“Is it really true there are a lot of jobs in Canada?”
I’m never sure how to answer this question when asked. Why? Because too many things differ for too many people, and the answer will never be the same.
There are a number of factors to consider when thinking about your work life in Canada. No two stories are exactly the same. If you remember nothing on this relocation journey, at least always remember that. This is because you will need it to build your resilience. It is important that you’re not easily blown left, right and centre once others begin to share their experiences.
Now, to answer this ‘ultimate’ question: low skilled jobs are abundant in Canada. If your goal is to work in a retail store, coffee shop, warehouse or service job like cleaning, heavy lifting, part-time babysitting, etc., you most likely will find something within days to maybe a few weeks. Of course, this is dependent on your communication skills and fluency in English or French (depending on what province you decide to move to).
If your aim is a more professional job, then the narrative changes a bit. One mistake I’ve seen repeat itself is that the resumes used by immigrants to apply for jobs are not modified to have a Canadian feel. They also apply for a range of jobs with a standard resume, which I think is a recipe for not receiving a call back. The commonly held notion is that you need to go back a few steps in your career and start building again in Canada. While I cannot authoritatively say if this is true or not, as experiences differ, what I can say is that it is possible to snag a job in Canada at the same career level you were in your home country.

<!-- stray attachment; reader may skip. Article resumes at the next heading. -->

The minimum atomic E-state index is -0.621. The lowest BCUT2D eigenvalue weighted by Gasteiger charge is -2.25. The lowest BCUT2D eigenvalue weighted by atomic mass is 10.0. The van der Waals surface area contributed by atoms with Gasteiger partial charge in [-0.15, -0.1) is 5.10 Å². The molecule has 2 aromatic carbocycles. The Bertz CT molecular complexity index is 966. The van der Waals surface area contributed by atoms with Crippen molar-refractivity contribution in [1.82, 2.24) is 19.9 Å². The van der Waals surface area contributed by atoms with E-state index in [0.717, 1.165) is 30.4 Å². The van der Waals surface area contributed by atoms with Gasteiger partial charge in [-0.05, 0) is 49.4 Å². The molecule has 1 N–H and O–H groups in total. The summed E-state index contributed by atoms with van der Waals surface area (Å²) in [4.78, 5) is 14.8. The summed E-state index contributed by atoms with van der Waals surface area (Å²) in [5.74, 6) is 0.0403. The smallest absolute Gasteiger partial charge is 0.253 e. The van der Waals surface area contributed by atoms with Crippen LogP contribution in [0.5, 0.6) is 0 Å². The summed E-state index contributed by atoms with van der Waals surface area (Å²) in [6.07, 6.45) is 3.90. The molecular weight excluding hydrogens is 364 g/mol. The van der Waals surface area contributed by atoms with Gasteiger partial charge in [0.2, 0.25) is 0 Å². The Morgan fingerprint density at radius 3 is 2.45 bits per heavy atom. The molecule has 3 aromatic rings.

But this only happens if you can prove what you have garnered over the years in terms of professional work experience. I met someone who emigrated from an African country who kept complaining that he had not been able to secure a job at the same professional level. On engaging him further, it turned out that his last promotion before he left his home country was based on connection/man-know-man, not on merit. He also had been in this new role for just 3 months before migrating and did not have enough hands-on experience to defend being in that role. To be honest, you must be willing to tell yourself the truth and be objective when targeting professional roles in Canada because they will smell your BS from miles away.